PROVIDENCE, R.I. (WPRI) — Rhode Island leaders are swimming in money these days.

In a report issued Monday, state budget officer Joe Codega said the state is on track to finish its 2021-22 fiscal year with a surplus of $618 million when the books close next June — a massive amount of extra money compared with prior recent Novembers.

The projection is based on actual spending from July through September plus newly updated forecasts for revenue and social services.

Codga’s report indicates that the state ended the last fiscal year with a surplus of $549 million. That was thanks in part to nearly $217 million in pandemic-related reimbursements expected from the Federal Emergency Management Agency (FEMA).

That half-billion-dollar surplus for last year is the foundation of the big surplus seen in the current budget year, since the extra money carries over. Tax revenue is also coming in considerably higher than projected back in May.

The surplus forecast takes no account of the $1.1 billion in unspent funds from the American Rescue Plan Act’s State Fiscal Recovery Fund that Rhode Island is currently sitting on, as well as billions of federal dollars expected to arrive in the coming years from the infrastructure bill President Biden signed Monday.

Codega’s quarterly budget report also ticked off a number of specific items of note.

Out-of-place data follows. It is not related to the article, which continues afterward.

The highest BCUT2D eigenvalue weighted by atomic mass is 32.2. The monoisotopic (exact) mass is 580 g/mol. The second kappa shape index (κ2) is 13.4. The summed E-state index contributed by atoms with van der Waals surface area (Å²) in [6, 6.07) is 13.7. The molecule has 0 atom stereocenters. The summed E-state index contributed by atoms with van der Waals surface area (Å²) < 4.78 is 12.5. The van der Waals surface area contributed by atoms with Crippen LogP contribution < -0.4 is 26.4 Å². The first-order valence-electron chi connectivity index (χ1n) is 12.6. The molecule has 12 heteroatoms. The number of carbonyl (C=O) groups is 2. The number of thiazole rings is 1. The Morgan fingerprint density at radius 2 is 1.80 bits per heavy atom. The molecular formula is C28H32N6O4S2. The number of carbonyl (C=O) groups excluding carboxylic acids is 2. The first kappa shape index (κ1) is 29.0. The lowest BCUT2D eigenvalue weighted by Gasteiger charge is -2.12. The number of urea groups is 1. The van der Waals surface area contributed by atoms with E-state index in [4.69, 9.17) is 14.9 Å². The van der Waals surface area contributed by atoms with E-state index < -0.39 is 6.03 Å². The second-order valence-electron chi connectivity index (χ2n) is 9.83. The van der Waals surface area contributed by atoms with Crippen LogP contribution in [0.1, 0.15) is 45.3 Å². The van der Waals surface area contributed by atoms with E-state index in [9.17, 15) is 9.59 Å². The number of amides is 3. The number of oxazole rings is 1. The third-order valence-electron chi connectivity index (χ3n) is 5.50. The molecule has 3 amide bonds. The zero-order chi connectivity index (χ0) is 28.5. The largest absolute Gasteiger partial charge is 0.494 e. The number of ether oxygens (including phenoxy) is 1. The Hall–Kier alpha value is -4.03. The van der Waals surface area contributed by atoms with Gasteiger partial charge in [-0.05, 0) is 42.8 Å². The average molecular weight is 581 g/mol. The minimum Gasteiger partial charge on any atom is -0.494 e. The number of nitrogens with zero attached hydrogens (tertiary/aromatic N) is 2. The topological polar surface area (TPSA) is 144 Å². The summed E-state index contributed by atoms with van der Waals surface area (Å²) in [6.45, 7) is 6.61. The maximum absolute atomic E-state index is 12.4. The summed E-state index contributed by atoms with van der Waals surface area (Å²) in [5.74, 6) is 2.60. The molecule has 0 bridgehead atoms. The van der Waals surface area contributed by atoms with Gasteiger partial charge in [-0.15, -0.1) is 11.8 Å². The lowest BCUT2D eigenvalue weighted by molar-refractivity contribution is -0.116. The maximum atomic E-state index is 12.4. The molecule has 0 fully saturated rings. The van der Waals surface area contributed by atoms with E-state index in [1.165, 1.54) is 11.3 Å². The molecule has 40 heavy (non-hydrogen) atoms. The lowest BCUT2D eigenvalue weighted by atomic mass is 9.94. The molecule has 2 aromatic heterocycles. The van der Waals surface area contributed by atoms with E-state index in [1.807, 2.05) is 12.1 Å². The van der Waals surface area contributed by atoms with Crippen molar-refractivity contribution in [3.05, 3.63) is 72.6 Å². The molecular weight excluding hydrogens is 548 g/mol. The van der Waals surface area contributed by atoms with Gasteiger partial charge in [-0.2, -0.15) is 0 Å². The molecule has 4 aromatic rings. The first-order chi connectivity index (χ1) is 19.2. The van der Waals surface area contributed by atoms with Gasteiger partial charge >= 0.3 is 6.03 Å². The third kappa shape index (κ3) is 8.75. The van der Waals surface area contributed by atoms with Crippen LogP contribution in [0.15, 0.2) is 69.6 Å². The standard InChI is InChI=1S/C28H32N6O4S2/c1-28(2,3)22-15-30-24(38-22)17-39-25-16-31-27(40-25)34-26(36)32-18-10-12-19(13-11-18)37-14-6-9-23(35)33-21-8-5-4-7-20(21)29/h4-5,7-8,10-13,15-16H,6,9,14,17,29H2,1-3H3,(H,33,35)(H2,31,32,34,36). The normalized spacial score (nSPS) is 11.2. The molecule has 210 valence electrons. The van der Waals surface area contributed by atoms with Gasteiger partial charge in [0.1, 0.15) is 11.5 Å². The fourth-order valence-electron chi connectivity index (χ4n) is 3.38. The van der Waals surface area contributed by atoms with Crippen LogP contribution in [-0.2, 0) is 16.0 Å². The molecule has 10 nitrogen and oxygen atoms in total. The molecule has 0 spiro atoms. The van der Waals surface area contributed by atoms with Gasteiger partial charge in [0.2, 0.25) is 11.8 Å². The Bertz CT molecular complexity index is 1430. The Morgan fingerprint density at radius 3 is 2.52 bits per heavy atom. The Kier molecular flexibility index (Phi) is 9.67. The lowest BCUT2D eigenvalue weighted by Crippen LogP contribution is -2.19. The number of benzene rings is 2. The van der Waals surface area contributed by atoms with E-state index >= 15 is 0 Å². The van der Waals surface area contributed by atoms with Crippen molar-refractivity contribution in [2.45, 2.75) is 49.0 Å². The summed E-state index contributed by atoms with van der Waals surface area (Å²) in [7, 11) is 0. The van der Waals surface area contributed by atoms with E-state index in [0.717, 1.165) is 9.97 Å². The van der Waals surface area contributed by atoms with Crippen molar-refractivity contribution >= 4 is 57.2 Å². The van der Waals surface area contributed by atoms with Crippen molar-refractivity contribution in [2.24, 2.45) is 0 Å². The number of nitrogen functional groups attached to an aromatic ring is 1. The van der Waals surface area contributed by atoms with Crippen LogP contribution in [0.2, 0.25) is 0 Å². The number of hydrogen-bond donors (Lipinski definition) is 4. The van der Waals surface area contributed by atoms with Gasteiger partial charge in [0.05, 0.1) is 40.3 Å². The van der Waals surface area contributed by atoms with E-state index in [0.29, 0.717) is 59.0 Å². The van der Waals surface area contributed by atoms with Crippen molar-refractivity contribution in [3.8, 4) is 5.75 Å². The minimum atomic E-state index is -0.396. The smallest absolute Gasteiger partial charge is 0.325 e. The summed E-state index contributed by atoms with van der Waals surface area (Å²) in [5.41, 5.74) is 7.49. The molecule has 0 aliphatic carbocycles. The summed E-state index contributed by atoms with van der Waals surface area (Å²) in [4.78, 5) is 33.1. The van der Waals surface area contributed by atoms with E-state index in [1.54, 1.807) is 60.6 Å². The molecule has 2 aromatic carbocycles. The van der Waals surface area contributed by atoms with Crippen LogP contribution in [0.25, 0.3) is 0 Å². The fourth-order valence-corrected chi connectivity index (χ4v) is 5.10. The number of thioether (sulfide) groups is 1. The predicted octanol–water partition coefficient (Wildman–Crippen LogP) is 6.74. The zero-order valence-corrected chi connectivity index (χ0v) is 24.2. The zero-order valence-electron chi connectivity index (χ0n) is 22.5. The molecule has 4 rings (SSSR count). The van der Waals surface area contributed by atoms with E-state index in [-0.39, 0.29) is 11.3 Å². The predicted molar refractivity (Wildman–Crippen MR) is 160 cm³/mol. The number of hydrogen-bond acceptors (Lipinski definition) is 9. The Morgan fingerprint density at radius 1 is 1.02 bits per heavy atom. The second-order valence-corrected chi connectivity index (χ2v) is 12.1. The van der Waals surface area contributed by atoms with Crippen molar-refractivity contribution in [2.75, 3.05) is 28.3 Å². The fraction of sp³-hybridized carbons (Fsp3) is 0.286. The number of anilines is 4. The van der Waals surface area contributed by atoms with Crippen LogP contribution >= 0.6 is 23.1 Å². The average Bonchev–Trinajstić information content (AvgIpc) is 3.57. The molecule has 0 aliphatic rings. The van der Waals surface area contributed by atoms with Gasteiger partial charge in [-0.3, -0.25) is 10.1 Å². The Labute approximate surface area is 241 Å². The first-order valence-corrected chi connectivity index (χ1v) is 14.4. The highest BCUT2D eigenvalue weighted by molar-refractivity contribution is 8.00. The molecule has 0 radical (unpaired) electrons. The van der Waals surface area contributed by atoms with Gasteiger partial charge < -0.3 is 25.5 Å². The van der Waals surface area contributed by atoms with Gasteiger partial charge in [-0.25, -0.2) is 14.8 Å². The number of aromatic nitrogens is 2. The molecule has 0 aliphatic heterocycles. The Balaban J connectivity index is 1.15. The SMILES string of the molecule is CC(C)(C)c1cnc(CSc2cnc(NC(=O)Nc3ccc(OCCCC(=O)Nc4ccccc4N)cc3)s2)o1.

The state’s child care program is expected to need $13 million less than appropriated by lawmakers when they enacted the current budget last spring because enrollment is only 6,272, compared with the 7,420 originally projected. The cost per subsidy is also lower than anticipated.

The Biden administration has also further extended its temporary enhanced match for the Medicaid health insurance program due to the pandemic. The federal government is currently picking up over 60% of Rhode Island’s Medicaid costs, compared with about 54% to 55% under normal circumstances.

There is also ongoing uncertainty about Medicaid billing for the state-run Eleanor Slater Hospital, which has been struggling with federal compliance issues in recent years. The budget report said state officials are still seeking federal reimbursement for “a significant portion” of Eleanor Slater costs in 2019-20 and 2020-21, as well as in the current year, which could put more money back in state coffers.

Gov. Dan McKee is due to submit his budget proposal for the 2022-23 fiscal year — which starts July 1 of next year — in January. Lawmakers will then hold hearings on the proposal during the winter and spring, with a final budget plan usually enacted during the month of June.

Ted Nesi ( is a Target 12 investigative reporter and 12 News politics/business editor. He co-hosts Newsmakers and writes Nesi’s Notes on Saturdays. Connect with him on Twitter and Facebook